, Volume 112, Issue 1, pp 17-25

Does nitrogen nutrition restrict the CO2 response of fertile grassland lacking legumes?

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Abstract

The extent of the response of plant growth to atmospheric CO2 enrichment depends on the availability of resources other than CO2. An important growth-limiting resource under field conditions is nitrogen (N). N may, therefore, influence the CO2 response of plants. The effect of elevated CO2 (60 Pa) partial pressure (pCO2) on the N nutrition of field-grown Lolium perenne swards, cultivated alone or in association with Trifolium repens, was investigated using free air carbon dioxide enrichment (FACE) technology over 3 years. The established grassland ecosystems were treated with two N fertilization levels and were defoliated at two frequencies. Under elevated pCO2, the above-ground plant material of the L. perenne monoculture showed a consistent and significant decline in N concentration which, in general, led to a lower total annual N yield. Despite the decline in the critical N concentration (minimum N concentration required for non-N-limited biomass production) under elevated pCO2, the index of N nutrition (ratio of actual N concentration and critical N concentration) was lower under elevated pCO2 than under ambient pCO2 in frequently defoliated L. perenne monocultures. Thus, we suggest that reduced N yield under elevated pCO2 was evoked indirectly by a reduction of plant-available N. For L. perenne grown in association with T. repens and exposed to elevated pCO2, there was an increase in the contribution of symbiotically fixed N to the total N yield of the grass. This can be explained by an increased apparent transfer of N from the associated N2-fixing legume species to the non-fixing grass. The total annual N yield of the mixed grass/legume swards increased under elevated pCO2. All the additional N yielded was due to symbiotically fixed N. Through the presence of an N2-fixing plant species more symbiotically fixed N was introduced into the system and consequently helped to overcome N limitation under elevated pCO2.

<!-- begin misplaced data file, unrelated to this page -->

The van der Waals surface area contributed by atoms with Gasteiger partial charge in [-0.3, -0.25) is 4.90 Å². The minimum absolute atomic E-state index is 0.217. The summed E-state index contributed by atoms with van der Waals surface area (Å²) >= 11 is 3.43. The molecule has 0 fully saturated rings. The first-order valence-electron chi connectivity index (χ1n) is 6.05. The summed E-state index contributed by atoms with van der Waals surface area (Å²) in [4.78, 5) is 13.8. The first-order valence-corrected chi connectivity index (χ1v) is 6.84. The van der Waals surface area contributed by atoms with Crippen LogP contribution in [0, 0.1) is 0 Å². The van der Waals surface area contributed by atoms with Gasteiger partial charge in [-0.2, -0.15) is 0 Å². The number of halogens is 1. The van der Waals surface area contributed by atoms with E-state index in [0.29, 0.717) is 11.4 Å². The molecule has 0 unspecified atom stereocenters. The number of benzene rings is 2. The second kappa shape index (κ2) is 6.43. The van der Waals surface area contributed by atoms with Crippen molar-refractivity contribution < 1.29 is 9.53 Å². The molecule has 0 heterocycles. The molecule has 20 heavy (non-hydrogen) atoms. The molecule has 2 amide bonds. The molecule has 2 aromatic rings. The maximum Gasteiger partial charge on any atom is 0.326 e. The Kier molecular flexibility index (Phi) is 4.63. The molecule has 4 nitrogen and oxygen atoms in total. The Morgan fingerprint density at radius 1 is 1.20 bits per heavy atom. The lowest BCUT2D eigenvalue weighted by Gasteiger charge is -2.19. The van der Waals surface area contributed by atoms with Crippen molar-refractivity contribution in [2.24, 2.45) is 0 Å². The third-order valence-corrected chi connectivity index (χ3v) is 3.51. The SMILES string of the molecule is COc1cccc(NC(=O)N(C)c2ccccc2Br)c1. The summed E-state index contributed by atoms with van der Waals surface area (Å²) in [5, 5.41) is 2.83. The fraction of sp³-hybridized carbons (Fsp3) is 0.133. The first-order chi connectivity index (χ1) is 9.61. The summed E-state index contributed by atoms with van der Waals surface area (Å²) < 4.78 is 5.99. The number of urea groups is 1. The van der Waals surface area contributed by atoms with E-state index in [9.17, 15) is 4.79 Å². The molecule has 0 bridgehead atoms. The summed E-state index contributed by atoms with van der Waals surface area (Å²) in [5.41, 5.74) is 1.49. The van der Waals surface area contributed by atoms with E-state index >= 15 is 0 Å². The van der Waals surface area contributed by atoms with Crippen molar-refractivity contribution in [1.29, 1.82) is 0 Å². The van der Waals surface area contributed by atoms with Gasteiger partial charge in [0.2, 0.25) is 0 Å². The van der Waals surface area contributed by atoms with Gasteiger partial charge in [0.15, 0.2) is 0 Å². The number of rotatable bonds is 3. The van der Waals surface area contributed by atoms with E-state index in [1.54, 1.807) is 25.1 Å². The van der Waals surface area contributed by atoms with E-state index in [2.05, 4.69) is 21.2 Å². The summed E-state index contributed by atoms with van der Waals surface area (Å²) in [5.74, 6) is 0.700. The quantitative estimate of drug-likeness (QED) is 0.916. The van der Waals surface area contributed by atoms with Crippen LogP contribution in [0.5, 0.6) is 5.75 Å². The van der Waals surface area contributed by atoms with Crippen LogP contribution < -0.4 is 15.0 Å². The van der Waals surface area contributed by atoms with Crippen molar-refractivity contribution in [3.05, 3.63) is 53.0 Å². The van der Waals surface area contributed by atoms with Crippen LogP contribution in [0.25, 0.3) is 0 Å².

Received: 11 November 1996 / Accepted: 20 May 1997